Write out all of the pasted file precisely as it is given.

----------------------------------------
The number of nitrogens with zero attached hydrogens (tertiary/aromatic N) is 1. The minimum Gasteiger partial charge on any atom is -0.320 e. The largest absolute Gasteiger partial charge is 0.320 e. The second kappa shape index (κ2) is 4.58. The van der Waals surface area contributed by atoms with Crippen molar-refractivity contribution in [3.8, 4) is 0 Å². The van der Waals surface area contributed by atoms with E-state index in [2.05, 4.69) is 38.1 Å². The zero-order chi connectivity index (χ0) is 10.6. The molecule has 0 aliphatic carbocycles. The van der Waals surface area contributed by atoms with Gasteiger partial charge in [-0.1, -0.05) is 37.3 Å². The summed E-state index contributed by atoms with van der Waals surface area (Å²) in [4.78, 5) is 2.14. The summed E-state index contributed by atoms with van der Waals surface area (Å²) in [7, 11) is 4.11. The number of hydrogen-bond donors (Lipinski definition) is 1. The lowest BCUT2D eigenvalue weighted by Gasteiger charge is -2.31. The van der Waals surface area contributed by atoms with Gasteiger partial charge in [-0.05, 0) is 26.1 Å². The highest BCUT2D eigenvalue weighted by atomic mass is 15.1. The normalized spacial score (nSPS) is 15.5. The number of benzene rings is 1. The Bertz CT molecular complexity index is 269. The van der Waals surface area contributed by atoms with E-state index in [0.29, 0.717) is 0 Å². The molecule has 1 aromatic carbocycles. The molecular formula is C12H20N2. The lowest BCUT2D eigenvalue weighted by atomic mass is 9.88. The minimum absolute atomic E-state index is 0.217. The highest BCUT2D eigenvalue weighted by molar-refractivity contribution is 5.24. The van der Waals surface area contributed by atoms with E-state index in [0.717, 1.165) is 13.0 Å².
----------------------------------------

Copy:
The number of nitrogens with zero attached hydrogens (tertiary/aromatic N) is 1. The minimum Gasteiger partial charge on any atom is -0.320 e. The largest absolute Gasteiger partial charge is 0.320 e. The second kappa shape index (κ2) is 4.58. The van der Waals surface area contributed by atoms with Crippen molar-refractivity contribution in [3.8, 4) is 0 Å². The van der Waals surface area contributed by atoms with E-state index in [2.05, 4.69) is 38.1 Å². The zero-order chi connectivity index (χ0) is 10.6. The molecule has 0 aliphatic carbocycles. The van der Waals surface area contributed by atoms with Gasteiger partial charge in [-0.1, -0.05) is 37.3 Å². The summed E-state index contributed by atoms with van der Waals surface area (Å²) in [4.78, 5) is 2.14. The summed E-state index contributed by atoms with van der Waals surface area (Å²) in [7, 11) is 4.11. The number of hydrogen-bond donors (Lipinski definition) is 1. The lowest BCUT2D eigenvalue weighted by Gasteiger charge is -2.31. The van der Waals surface area contributed by atoms with Gasteiger partial charge in [-0.05, 0) is 26.1 Å². The highest BCUT2D eigenvalue weighted by atomic mass is 15.1. The normalized spacial score (nSPS) is 15.5. The number of benzene rings is 1. The Bertz CT molecular complexity index is 269. The van der Waals surface area contributed by atoms with E-state index in [0.29, 0.717) is 0 Å². The molecule has 1 aromatic carbocycles. The molecular formula is C12H20N2. The lowest BCUT2D eigenvalue weighted by atomic mass is 9.88. The minimum absolute atomic E-state index is 0.217. The highest BCUT2D eigenvalue weighted by molar-refractivity contribution is 5.24. The van der Waals surface area contributed by atoms with E-state index in [0.717, 1.165) is 13.0 Å².